In 1990, Bertram launched its most ambitious project to date – a 72' Convertible. At the time of her build, the 72 was the largest sportfisherman ever put into production at Bertram. Only five of these models were ever built.
Improving on a solid design layout, this Seventy-Two has received a tremendous amount of improvements over the last seventeen years - both inside and out. The entire balsa cored hull was stripped and replaced with Divinycell foam coring. The interior decor and layout were completely updated and improved, while her electronics and appliances were modernized. The stabilizers and much of the onboard machinery have been recently overhauled.
The enclosed bridge offers the distinction of being both a world class, seaworthy fishing machine and a luxury yacht. Step aboard to discover what makes this Bertram 72 such a special opportunity!
Welcome aboard! Entering the large cockpit, you’ll immediately see that this boat is well-suited for serious sportfishers, with a Rybovich fighting chair and custom stern tank, bow tank and custom rod locker. There is also a 1 x 24v/220V bait pump, complete prep station, tackle drawers, large stainless steel holding plate freezer, Seatemp and JRC color FF50 depth finder w/ DYTEK ST500 Seatemp and color video cameras. A few steps up from the cockpit is an upper cockpit, with a set of circular stairs to access the enclosed bridge. There’s also a convenient day head located in this upper cockpit area.
Opening the door from the cockpit reveals an incredibly generous living space with an open plan salon, galley and dining area. Custom carpet, window covers and valances throughout provide a coordinated look, while carpet runners keep high traffic areas fresh. Communications throughout are simple, with an extensive intercom system and a satellite phone system.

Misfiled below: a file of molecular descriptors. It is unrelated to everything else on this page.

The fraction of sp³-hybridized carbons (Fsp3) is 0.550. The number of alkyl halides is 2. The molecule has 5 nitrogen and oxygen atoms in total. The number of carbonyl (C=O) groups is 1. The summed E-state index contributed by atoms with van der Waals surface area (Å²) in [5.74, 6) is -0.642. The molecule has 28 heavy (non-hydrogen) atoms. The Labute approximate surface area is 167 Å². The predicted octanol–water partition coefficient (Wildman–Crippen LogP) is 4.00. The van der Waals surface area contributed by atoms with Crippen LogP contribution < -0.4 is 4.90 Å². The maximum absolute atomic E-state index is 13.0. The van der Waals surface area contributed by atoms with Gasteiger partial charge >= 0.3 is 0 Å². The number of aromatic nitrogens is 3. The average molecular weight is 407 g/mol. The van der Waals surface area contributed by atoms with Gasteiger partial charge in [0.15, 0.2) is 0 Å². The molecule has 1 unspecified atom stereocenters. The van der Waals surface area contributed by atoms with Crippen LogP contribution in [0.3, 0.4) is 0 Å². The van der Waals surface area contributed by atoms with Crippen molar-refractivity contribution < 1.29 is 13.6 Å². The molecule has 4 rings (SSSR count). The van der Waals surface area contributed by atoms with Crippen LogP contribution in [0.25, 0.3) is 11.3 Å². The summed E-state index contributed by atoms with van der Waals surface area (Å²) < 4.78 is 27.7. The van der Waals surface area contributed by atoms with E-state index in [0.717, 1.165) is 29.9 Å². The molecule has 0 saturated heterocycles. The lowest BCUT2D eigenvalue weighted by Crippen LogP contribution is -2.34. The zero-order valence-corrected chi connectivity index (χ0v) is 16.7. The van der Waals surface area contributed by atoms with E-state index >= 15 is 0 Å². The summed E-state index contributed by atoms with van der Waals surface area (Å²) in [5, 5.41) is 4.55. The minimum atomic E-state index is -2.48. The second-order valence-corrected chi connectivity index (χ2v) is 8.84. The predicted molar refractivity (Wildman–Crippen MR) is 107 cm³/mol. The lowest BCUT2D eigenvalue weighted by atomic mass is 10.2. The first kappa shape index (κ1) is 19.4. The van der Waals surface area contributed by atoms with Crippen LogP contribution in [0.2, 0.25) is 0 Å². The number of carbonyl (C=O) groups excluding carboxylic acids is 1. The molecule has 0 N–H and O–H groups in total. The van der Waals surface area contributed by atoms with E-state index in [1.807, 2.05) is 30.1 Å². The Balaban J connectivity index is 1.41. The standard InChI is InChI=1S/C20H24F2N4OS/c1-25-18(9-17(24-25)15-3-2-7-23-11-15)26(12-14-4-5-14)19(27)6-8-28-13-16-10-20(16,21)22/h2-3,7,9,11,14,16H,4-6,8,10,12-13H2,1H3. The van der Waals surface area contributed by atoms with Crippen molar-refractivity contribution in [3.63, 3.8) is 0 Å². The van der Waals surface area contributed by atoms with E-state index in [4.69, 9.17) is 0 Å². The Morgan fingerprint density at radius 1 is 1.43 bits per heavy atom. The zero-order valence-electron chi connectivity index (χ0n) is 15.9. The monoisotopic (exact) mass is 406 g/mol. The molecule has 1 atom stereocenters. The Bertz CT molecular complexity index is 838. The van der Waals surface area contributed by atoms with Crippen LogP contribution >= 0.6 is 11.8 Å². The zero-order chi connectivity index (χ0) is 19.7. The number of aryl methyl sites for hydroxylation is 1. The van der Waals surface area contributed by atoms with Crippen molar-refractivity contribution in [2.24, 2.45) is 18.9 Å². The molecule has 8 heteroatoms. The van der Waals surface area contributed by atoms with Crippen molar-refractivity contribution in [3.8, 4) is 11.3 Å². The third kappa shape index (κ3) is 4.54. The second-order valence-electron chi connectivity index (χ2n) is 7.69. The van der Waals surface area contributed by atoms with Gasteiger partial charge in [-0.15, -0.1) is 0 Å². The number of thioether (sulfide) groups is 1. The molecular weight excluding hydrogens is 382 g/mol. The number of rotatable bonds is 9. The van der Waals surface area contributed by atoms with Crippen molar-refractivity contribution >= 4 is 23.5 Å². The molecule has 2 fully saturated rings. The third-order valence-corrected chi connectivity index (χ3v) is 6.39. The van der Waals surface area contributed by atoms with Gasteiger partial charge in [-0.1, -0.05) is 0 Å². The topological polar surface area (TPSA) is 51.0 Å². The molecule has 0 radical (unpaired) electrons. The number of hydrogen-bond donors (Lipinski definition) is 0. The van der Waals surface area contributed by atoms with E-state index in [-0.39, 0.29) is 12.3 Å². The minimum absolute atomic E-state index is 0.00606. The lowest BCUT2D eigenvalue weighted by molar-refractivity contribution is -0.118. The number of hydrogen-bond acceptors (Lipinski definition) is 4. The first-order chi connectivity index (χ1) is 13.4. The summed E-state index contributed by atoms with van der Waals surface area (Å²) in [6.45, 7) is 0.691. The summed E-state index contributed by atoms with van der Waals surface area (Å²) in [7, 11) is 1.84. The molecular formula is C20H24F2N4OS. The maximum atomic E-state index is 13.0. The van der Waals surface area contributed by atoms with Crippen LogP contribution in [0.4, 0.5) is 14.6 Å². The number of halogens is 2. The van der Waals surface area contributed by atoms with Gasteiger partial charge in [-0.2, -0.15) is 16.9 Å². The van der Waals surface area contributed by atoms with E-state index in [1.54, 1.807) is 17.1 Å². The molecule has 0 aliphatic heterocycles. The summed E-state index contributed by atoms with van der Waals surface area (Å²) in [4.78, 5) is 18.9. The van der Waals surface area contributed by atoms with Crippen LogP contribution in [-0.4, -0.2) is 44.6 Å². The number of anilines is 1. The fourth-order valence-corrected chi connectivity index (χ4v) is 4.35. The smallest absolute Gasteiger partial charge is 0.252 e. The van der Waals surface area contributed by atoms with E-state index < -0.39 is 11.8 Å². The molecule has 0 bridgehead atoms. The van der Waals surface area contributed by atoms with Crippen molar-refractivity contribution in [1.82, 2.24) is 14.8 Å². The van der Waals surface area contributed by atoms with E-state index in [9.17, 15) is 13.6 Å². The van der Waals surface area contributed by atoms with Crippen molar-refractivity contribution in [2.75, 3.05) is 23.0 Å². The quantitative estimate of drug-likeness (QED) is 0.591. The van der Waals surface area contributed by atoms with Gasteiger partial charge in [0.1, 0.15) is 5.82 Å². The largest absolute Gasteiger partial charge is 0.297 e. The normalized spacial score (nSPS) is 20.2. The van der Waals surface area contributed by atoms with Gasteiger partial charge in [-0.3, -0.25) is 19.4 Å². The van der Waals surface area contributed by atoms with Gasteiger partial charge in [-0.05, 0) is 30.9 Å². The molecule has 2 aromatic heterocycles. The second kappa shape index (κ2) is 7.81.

The salon features a U-shaped sofa to port with an electric hydraulic table, a 27" Sony television, a Pioneer VSXD stereo with Sony DVD/CD/Video and custom Bose surround sound with 10 speakers. Two large club chairs are to starboard, for additional seating. The salon also includes a custom bar with sink and icemaker – perfect for a nightcap. All countertops are granite throughout, adding a touch of additional luxury onboard. The interior cabinetry is done in a nice high gloss white, which presents a nice neutral base for any softgood changes.
The galley, located to port, is quite open to the salon, for easy conversation and socializing. It is fully equipped with all modern high-end appliances and an abundance of storage.
On the starboard side of the galley area, four steps lead down to the main companionway. Two guest staterooms are located forward – a VIP at the bow, and a guest stateroom with side by side berths to starboard. As you turn left and down two more steps, you enter the full width master stateroom, which features a very generous private head and dressing area.
The large enclosed flybridge is accessed via the circular stairway at the upper cockpit. It’s fully outfitted, with two large helm seats providing excellent visibility. There’s also room for an additional seating for six. The bridge also offers sleeping accommodations for captain and crew.